Present in the Past

Renovation and Revival in King’s Cross Central

The Museum of London invited me to collaborate with their prints and drawings archives after visiting Remember Me, at the Guardian Media.  Researching intuitively in the archives at the Museum of London and the London Metropolitan Archives, focusing on King’s Cross / St Pancras, I chose urban figurative narratives depicting ghosts, graveyards, death, health spas, foundling children, immigration and the built environment as starting points for collaborative drawings which evoked the passing of time through visual exchanges with the historic prints.

This led to the exhibition Present in the Past at Collyer Bristow, London, in 2015.

I had no plans to work with archives. It came about because a curator from the Museum of London visited my exhibition Remember Me at the Guardian Media, and asked if I’d like to collaborate with the Museum’s paintings, prints and drawings archive. This led to several further sets of drawings that re imagine the past through historical research.

My first visit to the archive was difficult. I followed the curator through the double doors at the back of the Museum entrance hall into a lift that opened onto a long narrow 1960’s style corridor, lined with brown doors. Entering a bland room, almost empty except for a table covered in solander boxes, he asked me to put on a pair of white cotton gloves and stood behind me while I looked through the drawings and engravings in the boxes. Many of them showed St Pancras Church and graveyard, where people wandered among tombstones, exercising little dogs. The material didn’t seem promising, but I took some photographs anyway, choosing the black and white 18th century prints with their linear graphic quality, rather than the 19th century water colour paintings, many of which also depicted churches.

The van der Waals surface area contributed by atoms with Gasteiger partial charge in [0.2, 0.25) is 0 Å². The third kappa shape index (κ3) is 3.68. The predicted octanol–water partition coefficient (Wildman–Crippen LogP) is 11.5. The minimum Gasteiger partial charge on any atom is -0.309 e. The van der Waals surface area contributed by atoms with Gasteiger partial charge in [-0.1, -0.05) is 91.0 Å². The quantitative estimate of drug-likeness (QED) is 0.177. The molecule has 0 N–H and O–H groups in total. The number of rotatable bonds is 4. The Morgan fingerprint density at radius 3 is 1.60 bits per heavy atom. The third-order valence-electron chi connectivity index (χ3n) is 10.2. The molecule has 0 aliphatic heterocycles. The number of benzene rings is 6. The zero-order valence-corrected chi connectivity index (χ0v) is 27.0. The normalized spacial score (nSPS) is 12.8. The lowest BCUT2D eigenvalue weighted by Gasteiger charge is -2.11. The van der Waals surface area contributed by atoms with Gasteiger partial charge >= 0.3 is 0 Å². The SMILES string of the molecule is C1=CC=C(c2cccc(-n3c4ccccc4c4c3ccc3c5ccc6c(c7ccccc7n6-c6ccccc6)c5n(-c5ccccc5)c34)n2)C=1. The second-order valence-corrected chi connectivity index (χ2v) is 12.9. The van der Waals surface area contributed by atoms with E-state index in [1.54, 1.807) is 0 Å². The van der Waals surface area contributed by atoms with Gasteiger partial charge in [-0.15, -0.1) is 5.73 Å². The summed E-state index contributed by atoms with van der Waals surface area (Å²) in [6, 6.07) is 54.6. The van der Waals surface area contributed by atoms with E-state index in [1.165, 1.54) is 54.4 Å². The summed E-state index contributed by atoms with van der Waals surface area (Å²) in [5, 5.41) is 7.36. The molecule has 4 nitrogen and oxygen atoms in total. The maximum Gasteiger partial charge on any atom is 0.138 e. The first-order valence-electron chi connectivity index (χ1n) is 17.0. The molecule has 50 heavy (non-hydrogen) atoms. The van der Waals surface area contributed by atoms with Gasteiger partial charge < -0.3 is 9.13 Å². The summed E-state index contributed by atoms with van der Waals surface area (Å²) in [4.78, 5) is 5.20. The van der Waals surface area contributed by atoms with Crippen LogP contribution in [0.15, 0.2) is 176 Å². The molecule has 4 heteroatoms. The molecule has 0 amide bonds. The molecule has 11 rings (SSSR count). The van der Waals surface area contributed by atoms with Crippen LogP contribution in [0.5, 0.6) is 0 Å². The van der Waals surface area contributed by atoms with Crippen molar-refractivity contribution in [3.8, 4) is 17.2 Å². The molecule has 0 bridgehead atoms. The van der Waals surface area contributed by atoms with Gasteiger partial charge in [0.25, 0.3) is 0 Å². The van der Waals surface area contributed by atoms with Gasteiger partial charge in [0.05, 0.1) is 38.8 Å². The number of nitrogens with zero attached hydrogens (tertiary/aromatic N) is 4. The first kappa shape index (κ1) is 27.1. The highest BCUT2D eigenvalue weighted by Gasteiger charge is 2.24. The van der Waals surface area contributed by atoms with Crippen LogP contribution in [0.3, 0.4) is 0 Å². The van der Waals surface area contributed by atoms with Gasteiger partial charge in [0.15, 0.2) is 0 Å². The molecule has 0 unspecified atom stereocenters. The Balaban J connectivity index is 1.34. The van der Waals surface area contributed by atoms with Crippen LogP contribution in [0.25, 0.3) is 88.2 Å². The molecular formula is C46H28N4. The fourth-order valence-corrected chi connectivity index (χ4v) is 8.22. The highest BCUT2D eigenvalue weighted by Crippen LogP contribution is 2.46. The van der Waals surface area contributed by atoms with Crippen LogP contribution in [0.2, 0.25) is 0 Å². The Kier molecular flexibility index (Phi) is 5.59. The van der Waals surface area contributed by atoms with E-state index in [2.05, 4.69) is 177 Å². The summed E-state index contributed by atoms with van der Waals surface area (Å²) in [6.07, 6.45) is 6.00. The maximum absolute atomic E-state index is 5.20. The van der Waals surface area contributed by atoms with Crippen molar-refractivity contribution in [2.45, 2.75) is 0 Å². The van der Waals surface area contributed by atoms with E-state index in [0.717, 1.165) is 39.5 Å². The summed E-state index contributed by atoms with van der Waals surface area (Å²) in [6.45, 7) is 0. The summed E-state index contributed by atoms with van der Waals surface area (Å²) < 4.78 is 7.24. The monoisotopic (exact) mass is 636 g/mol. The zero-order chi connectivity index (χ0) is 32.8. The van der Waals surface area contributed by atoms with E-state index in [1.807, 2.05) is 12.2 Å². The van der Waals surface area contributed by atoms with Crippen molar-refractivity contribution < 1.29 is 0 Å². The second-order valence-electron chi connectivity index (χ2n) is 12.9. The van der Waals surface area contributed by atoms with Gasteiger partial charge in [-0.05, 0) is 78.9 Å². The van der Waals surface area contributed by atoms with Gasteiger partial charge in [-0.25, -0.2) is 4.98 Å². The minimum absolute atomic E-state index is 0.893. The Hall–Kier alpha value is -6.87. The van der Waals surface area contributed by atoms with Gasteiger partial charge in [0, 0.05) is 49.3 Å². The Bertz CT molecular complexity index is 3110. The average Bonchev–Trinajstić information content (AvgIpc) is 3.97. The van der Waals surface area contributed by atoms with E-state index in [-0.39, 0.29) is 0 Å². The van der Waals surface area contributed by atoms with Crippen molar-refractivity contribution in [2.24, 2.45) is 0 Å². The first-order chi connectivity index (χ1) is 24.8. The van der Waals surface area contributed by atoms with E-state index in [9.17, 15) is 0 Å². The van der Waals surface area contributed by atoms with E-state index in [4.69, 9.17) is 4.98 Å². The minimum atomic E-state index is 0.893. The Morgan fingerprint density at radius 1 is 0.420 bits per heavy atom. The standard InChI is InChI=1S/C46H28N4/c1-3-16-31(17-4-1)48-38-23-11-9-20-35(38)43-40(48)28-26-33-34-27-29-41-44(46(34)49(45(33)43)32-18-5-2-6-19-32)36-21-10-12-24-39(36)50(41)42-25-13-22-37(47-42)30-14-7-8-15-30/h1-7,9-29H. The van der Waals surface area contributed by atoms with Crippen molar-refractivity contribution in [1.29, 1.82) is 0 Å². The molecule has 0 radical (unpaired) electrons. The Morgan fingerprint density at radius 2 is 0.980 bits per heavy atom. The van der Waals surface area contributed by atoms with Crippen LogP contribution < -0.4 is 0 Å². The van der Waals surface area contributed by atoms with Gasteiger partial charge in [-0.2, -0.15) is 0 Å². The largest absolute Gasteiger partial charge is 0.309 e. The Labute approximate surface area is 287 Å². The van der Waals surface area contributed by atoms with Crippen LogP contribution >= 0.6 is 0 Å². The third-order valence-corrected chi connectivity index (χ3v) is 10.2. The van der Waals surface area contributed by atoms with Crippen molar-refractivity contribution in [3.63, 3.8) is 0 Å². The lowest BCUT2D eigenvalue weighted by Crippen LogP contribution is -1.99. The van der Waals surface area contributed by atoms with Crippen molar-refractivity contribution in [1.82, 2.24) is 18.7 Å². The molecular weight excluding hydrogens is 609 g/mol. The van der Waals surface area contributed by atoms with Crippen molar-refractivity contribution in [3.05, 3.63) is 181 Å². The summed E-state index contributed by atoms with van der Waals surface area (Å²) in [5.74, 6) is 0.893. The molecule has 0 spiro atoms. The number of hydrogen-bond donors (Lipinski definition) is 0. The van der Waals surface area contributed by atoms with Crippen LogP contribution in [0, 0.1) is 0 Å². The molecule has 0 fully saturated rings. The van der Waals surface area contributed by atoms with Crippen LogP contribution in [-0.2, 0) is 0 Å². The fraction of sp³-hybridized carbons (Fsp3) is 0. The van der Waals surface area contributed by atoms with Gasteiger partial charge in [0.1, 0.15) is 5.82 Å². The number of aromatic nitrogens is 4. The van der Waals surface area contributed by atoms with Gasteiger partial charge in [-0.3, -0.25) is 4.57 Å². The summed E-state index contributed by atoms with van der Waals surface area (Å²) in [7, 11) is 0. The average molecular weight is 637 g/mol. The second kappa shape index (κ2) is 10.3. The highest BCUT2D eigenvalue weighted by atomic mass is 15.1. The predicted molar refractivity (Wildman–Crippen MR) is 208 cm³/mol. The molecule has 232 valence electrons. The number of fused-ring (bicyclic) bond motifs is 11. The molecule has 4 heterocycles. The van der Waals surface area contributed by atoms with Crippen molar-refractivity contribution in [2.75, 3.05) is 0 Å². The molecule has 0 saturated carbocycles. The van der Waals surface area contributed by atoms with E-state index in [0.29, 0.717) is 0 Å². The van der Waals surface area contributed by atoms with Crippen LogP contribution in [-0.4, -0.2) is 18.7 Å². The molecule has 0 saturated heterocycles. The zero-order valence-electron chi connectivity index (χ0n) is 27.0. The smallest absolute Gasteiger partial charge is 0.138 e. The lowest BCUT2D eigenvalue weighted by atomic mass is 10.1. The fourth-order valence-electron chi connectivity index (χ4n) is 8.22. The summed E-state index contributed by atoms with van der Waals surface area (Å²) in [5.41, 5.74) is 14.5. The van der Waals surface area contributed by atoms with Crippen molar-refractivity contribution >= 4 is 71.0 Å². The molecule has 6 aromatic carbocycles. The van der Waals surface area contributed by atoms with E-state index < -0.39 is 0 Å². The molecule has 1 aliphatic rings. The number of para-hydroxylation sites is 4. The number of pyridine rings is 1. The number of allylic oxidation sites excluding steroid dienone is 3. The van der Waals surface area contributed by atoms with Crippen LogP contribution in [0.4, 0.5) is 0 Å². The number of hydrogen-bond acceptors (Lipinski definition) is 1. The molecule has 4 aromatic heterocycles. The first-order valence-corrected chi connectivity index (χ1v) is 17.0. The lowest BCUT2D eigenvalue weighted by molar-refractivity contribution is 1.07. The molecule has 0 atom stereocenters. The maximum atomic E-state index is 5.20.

It was hard to imagine, that day in the Museum of London, what I could possibly say in response to the archival images of churchyards. But later, while looking through the images, I noticed a man with a raised pickaxe in the background of each churchyard scene (he was preparing a grave for the next burial) and suddenly a different way of interpreting the scenes came to mind. I thought of Shakespeare’s graveyard in Hamlet , of Stanley Spencer’s Resurrection painting set in Cookham Churchyard, and the archival images began to suggest a springboard to my own narratives.

Eventually I discovered a wider selection of images and stories featuring spas, wells, hidden rivers, buildings and other structures like the fortifications of St Pancras during the English Civil War and then the interiors of the great railway stations St Pancras and Kings Cross, during their construction and soon after the grand openings in the 19th century. 

I gathered a group of images that resonated personally and used them both as reference material and as a way to link history with the contemporary. My method: to enlarge and print the originals on heavy, off white Hahnemühle paper, rub out parts of the image, add a wash of colour in gouache then draw over this with crayon and conte. Without planning the content, I chose images with fragments of stories from the past and let my own stories tell themselves.

Present in the Past catalogue cover


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